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Tuesday 22 Aug 2017 | 19:59 | SYDNEY
Tuesday 22 Aug 2017 | 19:59 | SYDNEY

Rethinking globalisation



2 May 2008 12:51

Foreign investment has become a touchy issue for many countries, with rich countries increasingly keen to throw up barriers to foreign capital. And apparently Australia is not immune to the trend. According to this story by The Australian’s Jennifer Hewett, at least ten Chinese companies withdrew foreign investment applications to buy Australian resource companies following pressure from Canberra. John Garnaut noted in the SMH that this is having consequences for Australia’s reputation in Beijing as a destination for foreign investment.

Last year, I wrote a paper called Second thoughts on globalisation, which argued that, due in large part to the globalisation-powered rise of China and India, many in the developed world were experiencing growing doubts about the benefits of continued international economic integration. Some were scared by the success of globalisation in creating powerful new competitors in global markets, or spooked by the security implications of the resultant shifts in economic power. Others were ill at ease with increases in inequality and troubled by the implications of rapidly expanding trade ties with low income economies. Still others were concerned about the consequences for the environment and resource security of the industrialisation and urbanisation of the world’s most populous economies. 

As a result, I argued, policy settings in the rich world were likely to become less friendly to unfettered international economic integration. I later wrote an update which highlighted the growing kerfuffle in developed countries about investments from Sovereign Wealth Funds. And more recently, I have argued that we have reached an important turning point for the world economy, involving among other things a return to a bigger role for government in economic management.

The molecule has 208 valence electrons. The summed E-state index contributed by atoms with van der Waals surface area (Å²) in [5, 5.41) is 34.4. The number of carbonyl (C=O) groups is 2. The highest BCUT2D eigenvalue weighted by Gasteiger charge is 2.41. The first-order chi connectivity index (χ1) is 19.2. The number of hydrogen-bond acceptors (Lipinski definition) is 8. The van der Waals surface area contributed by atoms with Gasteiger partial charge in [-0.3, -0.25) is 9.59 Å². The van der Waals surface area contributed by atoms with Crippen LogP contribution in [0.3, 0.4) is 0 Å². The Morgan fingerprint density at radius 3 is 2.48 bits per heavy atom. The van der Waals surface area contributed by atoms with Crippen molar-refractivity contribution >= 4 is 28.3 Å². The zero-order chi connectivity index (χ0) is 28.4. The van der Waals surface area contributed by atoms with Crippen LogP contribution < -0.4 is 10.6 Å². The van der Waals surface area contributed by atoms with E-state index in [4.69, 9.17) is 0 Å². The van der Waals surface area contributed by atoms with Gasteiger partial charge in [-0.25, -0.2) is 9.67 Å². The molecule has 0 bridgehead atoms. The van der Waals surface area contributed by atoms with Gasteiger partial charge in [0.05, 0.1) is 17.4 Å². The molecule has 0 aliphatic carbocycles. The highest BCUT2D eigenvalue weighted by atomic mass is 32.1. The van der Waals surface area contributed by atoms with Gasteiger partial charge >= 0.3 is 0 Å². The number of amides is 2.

Looking at the world’s media over the past week or so, it seems that this view is in danger of becoming the new consensus.

For example, this Op Ed by Larry Summers in the FT covers very similar ground, noting the ‘gnawing suspicion of many that the very object of international economic policy – the growing prosperity of the global economy – may not be in their interests’ and its consequence: the increasing difficulty in mobilising political support for globalisation in the developed world. Gideon Rachman covered similar ground for the same newspaper earlier this month, arguing that ‘the biggest risk is that politicians simply begin to lose the argument for globalisation’ and citing a recent opinion poll reporting that 58% of Americans thought that globalisation was bad for the US. Then there is this WSJ story, which does a nice job describing the shift in economic power and the resultant growing role of the state in the world economy. 

What about the consequences of the sub-prime crisis? In the original Second thoughts paper, I argued that the backlash against globalisation was largely a product of the latter’s successes, rather than its failures. I did however go on to note that ‘if the world had to cope with a significant globalisation failure —  a major financial accident seems the most likely candidate here – then anti-globalisation pressures would receive an even bigger boost.’ Well, we’ve now had the major financial accident, and as I outlined in my previous post, I think there is going to be yet more pressure for a rethink about how markets and regulation work in today’s global economy.

Photo by Flickr user ?????, used under a Creative Commons licence.

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